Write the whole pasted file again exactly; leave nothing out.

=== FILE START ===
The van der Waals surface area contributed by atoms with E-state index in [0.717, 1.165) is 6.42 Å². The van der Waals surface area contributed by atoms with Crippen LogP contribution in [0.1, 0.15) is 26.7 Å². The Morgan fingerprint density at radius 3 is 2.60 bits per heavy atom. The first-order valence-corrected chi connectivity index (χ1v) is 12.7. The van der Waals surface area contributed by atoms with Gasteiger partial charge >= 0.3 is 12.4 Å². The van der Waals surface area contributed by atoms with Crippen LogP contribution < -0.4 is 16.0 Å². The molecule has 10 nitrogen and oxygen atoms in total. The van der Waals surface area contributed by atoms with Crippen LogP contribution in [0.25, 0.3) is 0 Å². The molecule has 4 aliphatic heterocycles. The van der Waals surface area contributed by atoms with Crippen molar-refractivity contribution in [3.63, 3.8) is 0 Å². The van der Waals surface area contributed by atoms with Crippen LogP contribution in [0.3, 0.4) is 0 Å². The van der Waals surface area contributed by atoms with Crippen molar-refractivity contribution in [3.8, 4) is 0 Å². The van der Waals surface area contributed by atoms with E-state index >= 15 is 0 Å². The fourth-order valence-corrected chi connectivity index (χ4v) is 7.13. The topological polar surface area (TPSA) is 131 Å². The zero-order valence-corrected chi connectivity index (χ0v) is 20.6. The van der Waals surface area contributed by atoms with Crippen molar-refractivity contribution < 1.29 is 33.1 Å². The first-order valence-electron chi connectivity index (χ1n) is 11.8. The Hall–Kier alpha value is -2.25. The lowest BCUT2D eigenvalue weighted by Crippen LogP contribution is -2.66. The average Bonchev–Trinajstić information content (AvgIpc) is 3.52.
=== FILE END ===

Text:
The van der Waals surface area contributed by atoms with E-state index in [0.717, 1.165) is 6.42 Å². The van der Waals surface area contributed by atoms with Crippen LogP contribution in [0.1, 0.15) is 26.7 Å². The Morgan fingerprint density at radius 3 is 2.60 bits per heavy atom. The first-order valence-corrected chi connectivity index (χ1v) is 12.7. The van der Waals surface area contributed by atoms with Gasteiger partial charge >= 0.3 is 12.4 Å². The van der Waals surface area contributed by atoms with Crippen LogP contribution < -0.4 is 16.0 Å². The molecule has 10 nitrogen and oxygen atoms in total. The van der Waals surface area contributed by atoms with Crippen LogP contribution in [0.25, 0.3) is 0 Å². The molecule has 4 aliphatic heterocycles. The van der Waals surface area contributed by atoms with Crippen molar-refractivity contribution in [3.63, 3.8) is 0 Å². The van der Waals surface area contributed by atoms with Crippen LogP contribution in [0.3, 0.4) is 0 Å². The van der Waals surface area contributed by atoms with Crippen molar-refractivity contribution in [3.8, 4) is 0 Å². The van der Waals surface area contributed by atoms with E-state index >= 15 is 0 Å². The fourth-order valence-corrected chi connectivity index (χ4v) is 7.13. The topological polar surface area (TPSA) is 131 Å². The zero-order valence-corrected chi connectivity index (χ0v) is 20.6. The van der Waals surface area contributed by atoms with Crippen molar-refractivity contribution < 1.29 is 33.1 Å². The first-order valence-electron chi connectivity index (χ1n) is 11.8. The Hall–Kier alpha value is -2.25. The lowest BCUT2D eigenvalue weighted by Crippen LogP contribution is -2.66. The average Bonchev–Trinajstić information content (AvgIpc) is 3.52.